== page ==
We may have come a long way in achieving worldly knowledge but one of life’s greatest mysteries is still the definition of ‘love’.
We’re still grappling with the idea of what love really is. Is it a feeling? An emotion? An action? We may never have a definitive answer. However, according to Buddhist master Thich Nhat Hanh, love simply is a way of being. It is one of the most complex yet rewarding human experiences that exist.
According to Hanh, to love someone is to truly understand them in their happiness and suffering and understanding is love’s other name.
Too complicated to understand? Hanh explains it with this profound metaphor:
“If you pour a handful of salt into a cup of water, the water becomes undrinkable. But if you pour the salt into a river, people can continue to draw the water to cook, wash, and drink. The river is immense, and it has the capacity to receive, embrace, and transform. When our hearts are small, our understanding and compassion are limited, and we suffer. We can’t accept or tolerate others and their shortcomings, and we demand that they change. But when our hearts expand, these same things don’t make us suffer anymore. We have a lot of understanding and compassion and can embrace others. We accept others as they are, and then they have a chance to transform.”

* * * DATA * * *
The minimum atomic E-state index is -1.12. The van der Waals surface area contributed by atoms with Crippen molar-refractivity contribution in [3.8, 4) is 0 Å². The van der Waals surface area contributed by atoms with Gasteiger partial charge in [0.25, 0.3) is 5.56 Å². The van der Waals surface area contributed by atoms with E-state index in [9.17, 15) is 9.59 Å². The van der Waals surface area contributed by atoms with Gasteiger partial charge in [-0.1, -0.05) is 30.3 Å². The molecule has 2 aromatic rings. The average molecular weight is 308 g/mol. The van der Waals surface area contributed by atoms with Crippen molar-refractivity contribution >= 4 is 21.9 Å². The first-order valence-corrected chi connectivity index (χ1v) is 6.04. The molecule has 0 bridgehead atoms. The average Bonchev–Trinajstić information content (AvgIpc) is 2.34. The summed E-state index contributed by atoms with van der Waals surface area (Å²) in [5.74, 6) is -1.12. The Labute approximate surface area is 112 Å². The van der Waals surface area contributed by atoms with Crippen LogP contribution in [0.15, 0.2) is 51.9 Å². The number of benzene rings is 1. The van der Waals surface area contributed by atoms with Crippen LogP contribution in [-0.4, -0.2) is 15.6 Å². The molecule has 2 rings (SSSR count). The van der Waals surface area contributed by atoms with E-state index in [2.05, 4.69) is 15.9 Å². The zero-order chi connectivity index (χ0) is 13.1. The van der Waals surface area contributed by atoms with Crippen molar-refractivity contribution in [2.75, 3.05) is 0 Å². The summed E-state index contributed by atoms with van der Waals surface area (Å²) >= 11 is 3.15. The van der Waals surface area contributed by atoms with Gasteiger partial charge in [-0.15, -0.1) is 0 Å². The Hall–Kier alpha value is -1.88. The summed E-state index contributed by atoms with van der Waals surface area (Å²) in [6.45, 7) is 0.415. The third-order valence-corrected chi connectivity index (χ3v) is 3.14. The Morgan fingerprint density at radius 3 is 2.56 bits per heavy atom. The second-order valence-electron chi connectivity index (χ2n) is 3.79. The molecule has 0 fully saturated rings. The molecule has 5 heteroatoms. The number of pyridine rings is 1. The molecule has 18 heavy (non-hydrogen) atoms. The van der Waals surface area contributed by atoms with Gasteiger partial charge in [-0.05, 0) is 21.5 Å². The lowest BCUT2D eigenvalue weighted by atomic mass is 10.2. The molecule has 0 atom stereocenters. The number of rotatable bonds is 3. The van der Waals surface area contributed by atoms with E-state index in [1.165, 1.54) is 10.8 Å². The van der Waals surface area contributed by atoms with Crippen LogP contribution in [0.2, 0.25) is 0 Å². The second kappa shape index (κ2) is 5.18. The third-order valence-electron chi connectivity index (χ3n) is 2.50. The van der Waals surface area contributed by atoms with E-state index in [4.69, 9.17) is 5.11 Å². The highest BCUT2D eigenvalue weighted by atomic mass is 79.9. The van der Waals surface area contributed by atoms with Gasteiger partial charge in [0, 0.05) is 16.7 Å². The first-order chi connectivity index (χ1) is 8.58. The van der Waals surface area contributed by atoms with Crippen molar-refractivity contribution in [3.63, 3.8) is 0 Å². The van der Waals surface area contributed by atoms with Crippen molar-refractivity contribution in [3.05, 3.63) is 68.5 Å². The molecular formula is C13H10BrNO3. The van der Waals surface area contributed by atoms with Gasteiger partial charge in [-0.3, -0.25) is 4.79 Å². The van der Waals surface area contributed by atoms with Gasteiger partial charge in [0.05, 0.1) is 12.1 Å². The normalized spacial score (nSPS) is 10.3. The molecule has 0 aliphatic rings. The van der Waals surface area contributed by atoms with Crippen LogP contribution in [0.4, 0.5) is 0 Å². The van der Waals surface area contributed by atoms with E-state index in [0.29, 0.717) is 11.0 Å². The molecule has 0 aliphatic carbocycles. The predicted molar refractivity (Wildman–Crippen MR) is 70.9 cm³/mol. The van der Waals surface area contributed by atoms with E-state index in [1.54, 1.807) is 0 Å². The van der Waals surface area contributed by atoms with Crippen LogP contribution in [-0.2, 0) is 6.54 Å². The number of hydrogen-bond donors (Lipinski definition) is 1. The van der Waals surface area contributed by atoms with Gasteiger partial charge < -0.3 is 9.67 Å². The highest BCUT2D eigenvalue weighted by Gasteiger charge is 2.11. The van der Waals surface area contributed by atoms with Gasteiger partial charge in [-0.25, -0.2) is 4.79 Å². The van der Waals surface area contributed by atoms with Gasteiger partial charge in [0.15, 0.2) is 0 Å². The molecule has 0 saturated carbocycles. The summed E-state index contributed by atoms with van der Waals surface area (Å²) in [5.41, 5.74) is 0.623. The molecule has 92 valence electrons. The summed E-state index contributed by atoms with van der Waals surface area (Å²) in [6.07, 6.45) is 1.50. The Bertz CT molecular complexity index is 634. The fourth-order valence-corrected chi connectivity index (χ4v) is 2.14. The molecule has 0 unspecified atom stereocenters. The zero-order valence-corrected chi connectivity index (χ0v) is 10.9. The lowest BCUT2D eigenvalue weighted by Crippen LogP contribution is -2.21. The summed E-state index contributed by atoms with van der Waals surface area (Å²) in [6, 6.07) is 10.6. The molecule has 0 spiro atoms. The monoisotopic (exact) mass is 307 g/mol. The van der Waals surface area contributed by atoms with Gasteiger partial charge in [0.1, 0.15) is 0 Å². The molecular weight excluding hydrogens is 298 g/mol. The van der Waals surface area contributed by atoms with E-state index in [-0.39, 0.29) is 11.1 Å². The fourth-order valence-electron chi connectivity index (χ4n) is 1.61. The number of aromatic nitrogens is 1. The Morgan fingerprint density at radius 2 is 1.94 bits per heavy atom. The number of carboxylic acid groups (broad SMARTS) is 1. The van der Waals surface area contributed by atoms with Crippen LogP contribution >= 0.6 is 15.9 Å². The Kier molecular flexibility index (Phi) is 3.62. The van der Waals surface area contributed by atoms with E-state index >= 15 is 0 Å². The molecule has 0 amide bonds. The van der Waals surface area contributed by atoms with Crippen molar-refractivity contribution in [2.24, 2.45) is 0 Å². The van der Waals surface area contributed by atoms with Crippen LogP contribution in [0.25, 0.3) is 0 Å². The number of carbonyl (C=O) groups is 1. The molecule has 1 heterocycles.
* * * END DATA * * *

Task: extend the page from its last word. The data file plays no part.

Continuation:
We then need to ask ourselves, “how do we commit to understanding each other’s suffering?” To this, Thich Nhat Hanh says:
“When we feed and support our own happiness, we are nourishing our ability to love. That’s why to love means to learn the art of nourishing our happiness.
Understanding someone’s suffering is the best gift you can give another person. Understanding is love’s other name. If you don’t understand, you can’t love”
Apart from this, there must also be a dynamic interaction of love that one must learn. And this we must imbibe early on in life, through our loved ones along the years. He says:
“If our parents didn’t love and understand each other, how are we to know what love looks like? … The most precious inheritance that parents can give their children is their own happiness. Our parents may be able to leave us money, houses, and land, but they may not be happy people. If we have happy parents, we have received the richest inheritance of all.”